Fintech: African Markets, COVID-19 and where entrepreneurs fit in… Got a success story for you
African Markets are quite frankly unpredictable and unstable… for any investor without context. We have frequently changing governments or incumbent political parties and individuals who’s terms of government rule are just unheard of. Sometimes its basically absolute inertia to leave office and other times, some people wake up and leave. African Markets also have culturally ingrained practices to our finances and the services we need as well which are unique to the continent.
I am African, and it takes an understanding of our culture to get to the conclusion that… African problems NEED African solutions.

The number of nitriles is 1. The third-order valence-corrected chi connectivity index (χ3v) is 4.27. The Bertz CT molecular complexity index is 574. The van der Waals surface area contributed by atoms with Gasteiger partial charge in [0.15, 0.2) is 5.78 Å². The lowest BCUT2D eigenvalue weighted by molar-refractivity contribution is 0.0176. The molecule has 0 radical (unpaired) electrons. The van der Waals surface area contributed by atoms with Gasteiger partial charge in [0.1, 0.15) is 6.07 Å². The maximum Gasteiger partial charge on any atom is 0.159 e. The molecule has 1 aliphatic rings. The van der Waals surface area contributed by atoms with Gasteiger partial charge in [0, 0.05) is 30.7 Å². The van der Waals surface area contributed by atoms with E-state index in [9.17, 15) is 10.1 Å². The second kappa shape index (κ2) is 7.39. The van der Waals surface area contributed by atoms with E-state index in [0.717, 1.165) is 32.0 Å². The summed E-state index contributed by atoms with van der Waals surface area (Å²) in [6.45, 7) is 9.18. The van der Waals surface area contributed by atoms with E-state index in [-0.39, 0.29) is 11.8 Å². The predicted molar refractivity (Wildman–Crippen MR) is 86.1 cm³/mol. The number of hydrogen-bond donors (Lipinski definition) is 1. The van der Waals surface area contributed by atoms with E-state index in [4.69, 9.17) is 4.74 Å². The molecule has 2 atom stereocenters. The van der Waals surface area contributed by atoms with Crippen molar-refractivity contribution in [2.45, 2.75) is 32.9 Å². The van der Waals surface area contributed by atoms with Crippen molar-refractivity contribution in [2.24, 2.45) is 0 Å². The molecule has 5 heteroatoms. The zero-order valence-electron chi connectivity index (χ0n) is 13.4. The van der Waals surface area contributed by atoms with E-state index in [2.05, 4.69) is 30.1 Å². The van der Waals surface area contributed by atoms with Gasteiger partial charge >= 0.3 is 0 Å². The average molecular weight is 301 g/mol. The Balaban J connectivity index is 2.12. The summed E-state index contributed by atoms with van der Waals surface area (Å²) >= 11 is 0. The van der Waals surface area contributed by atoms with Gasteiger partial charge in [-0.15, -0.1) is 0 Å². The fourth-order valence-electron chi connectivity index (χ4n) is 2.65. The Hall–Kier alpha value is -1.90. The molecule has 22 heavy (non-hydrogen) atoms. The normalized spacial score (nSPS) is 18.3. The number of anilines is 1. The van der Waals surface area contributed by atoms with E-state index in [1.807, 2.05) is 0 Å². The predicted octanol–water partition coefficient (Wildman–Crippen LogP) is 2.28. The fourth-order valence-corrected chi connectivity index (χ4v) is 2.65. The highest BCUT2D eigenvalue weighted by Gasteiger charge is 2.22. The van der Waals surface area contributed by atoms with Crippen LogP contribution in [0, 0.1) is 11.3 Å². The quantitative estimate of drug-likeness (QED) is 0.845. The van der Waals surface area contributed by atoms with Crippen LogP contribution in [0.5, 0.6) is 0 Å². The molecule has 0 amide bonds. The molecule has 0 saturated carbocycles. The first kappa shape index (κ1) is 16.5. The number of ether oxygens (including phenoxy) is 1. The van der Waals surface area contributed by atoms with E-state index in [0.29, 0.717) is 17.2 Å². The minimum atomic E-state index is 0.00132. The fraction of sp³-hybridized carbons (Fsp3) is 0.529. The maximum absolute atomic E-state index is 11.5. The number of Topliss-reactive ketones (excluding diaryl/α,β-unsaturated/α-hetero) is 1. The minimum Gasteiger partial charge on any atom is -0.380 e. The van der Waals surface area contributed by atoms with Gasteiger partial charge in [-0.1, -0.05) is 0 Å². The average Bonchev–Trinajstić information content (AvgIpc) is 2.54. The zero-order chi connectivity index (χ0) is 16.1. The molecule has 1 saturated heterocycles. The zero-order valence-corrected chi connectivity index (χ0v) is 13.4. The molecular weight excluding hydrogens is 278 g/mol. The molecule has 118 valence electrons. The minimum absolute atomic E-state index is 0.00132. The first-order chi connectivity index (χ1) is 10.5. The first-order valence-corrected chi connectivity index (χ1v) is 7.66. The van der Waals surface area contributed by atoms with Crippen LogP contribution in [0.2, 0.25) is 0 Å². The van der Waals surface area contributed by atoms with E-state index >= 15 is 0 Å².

That being said, Fintech is not a one size fits all solution.
Finance has many services; macro and micro services. Financial establishments in Africa can not cater for all; given our continuously fluctuating currencies, political circuses that have ingrained corruption, lack of infrastructure and declarations for national days of prayer. -> I kid you know, these happen on the fly by the way.
With that being said, the addition of a Global Pandemic is definitely not ideal for business. Micro-finance which allows people to function as business holders, like below, is a severely hit sector from the pandemic due to the risk of exposure to COVID-19. What choice would you have with a struggling, underdeveloped medical sector and a new virus going round, you have to halt business.
However, entrepreneurs don’t waste a pandemic and allow situations to determine them and how they do business. They work around their challenges and adapt; some with compassion and others without it.
I did an interview with a micro-service finance sole trader who is a provider for loans in Lusaka, Zambia. Here is a transcribe of the highlights of the interview.